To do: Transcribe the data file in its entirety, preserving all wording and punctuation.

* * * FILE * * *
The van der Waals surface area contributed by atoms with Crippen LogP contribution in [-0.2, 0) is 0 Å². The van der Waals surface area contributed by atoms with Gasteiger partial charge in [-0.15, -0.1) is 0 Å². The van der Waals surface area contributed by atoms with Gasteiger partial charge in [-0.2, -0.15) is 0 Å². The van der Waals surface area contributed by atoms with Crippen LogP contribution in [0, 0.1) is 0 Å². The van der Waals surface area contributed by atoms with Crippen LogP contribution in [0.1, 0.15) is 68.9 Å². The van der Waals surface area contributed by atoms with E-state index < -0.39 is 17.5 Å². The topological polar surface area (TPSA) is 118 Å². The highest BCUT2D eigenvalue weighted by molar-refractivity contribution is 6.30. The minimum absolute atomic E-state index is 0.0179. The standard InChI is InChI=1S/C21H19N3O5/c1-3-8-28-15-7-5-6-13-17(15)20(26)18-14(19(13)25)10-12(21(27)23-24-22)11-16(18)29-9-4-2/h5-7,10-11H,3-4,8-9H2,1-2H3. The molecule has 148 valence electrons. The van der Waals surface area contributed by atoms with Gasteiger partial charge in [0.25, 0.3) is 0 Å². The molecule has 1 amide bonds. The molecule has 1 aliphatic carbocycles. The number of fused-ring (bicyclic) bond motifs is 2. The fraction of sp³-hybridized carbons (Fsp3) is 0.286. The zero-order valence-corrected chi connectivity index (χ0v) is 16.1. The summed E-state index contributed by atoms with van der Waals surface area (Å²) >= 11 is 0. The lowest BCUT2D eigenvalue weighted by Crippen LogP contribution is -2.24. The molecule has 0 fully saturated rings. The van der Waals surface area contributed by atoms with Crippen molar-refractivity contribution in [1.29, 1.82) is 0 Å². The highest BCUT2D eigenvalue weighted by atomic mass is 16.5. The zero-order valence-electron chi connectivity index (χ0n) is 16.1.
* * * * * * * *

The van der Waals surface area contributed by atoms with Crippen LogP contribution in [-0.2, 0) is 0 Å². The van der Waals surface area contributed by atoms with Gasteiger partial charge in [-0.15, -0.1) is 0 Å². The van der Waals surface area contributed by atoms with Gasteiger partial charge in [-0.2, -0.15) is 0 Å². The van der Waals surface area contributed by atoms with Crippen LogP contribution in [0, 0.1) is 0 Å². The van der Waals surface area contributed by atoms with Crippen LogP contribution in [0.1, 0.15) is 68.9 Å². The van der Waals surface area contributed by atoms with E-state index < -0.39 is 17.5 Å². The topological polar surface area (TPSA) is 118 Å². The highest BCUT2D eigenvalue weighted by molar-refractivity contribution is 6.30. The minimum absolute atomic E-state index is 0.0179. The standard InChI is InChI=1S/C21H19N3O5/c1-3-8-28-15-7-5-6-13-17(15)20(26)18-14(19(13)25)10-12(21(27)23-24-22)11-16(18)29-9-4-2/h5-7,10-11H,3-4,8-9H2,1-2H3. The molecule has 148 valence electrons. The van der Waals surface area contributed by atoms with Gasteiger partial charge in [0.25, 0.3) is 0 Å². The molecule has 1 amide bonds. The molecule has 1 aliphatic carbocycles. The number of fused-ring (bicyclic) bond motifs is 2. The fraction of sp³-hybridized carbons (Fsp3) is 0.286. The zero-order valence-corrected chi connectivity index (χ0v) is 16.1. The summed E-state index contributed by atoms with van der Waals surface area (Å²) >= 11 is 0. The lowest BCUT2D eigenvalue weighted by Crippen LogP contribution is -2.24. The molecule has 0 fully saturated rings. The van der Waals surface area contributed by atoms with Crippen molar-refractivity contribution in [1.29, 1.82) is 0 Å². The highest BCUT2D eigenvalue weighted by atomic mass is 16.5. The zero-order valence-electron chi connectivity index (χ0n) is 16.1.